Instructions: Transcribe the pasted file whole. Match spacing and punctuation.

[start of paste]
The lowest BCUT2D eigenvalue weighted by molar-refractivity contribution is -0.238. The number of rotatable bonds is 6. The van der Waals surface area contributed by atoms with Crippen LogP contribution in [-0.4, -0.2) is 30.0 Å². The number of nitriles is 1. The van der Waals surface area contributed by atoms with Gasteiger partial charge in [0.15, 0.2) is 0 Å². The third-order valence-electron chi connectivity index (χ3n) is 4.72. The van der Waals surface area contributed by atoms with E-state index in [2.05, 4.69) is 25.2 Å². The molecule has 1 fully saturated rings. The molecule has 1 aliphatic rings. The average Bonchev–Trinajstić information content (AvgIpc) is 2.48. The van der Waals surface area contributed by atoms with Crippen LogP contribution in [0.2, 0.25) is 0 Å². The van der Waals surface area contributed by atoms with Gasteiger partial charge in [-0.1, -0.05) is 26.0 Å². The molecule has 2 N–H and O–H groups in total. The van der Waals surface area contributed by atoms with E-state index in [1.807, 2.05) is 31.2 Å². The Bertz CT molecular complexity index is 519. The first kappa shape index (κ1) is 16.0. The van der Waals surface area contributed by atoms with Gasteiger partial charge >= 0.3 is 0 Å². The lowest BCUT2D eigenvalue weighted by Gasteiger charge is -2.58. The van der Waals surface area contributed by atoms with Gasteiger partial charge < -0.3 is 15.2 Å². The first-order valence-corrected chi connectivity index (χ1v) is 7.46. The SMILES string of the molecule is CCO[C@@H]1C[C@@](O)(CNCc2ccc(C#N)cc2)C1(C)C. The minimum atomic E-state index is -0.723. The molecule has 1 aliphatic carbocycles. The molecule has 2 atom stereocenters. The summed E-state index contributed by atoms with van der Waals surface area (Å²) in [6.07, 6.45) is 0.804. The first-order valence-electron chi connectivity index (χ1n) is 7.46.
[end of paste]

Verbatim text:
The lowest BCUT2D eigenvalue weighted by molar-refractivity contribution is -0.238. The number of rotatable bonds is 6. The van der Waals surface area contributed by atoms with Crippen LogP contribution in [-0.4, -0.2) is 30.0 Å². The number of nitriles is 1. The van der Waals surface area contributed by atoms with Gasteiger partial charge in [0.15, 0.2) is 0 Å². The third-order valence-electron chi connectivity index (χ3n) is 4.72. The van der Waals surface area contributed by atoms with E-state index in [2.05, 4.69) is 25.2 Å². The molecule has 1 fully saturated rings. The molecule has 1 aliphatic rings. The average Bonchev–Trinajstić information content (AvgIpc) is 2.48. The van der Waals surface area contributed by atoms with Crippen LogP contribution in [0.2, 0.25) is 0 Å². The van der Waals surface area contributed by atoms with Gasteiger partial charge in [-0.1, -0.05) is 26.0 Å². The molecule has 2 N–H and O–H groups in total. The van der Waals surface area contributed by atoms with E-state index in [1.807, 2.05) is 31.2 Å². The Bertz CT molecular complexity index is 519. The first kappa shape index (κ1) is 16.0. The van der Waals surface area contributed by atoms with Gasteiger partial charge >= 0.3 is 0 Å². The lowest BCUT2D eigenvalue weighted by Gasteiger charge is -2.58. The van der Waals surface area contributed by atoms with Gasteiger partial charge < -0.3 is 15.2 Å². The first-order valence-corrected chi connectivity index (χ1v) is 7.46. The SMILES string of the molecule is CCO[C@@H]1C[C@@](O)(CNCc2ccc(C#N)cc2)C1(C)C. The minimum atomic E-state index is -0.723. The molecule has 1 aliphatic carbocycles. The molecule has 2 atom stereocenters. The summed E-state index contributed by atoms with van der Waals surface area (Å²) in [6.07, 6.45) is 0.804. The first-order valence-electron chi connectivity index (χ1n) is 7.46.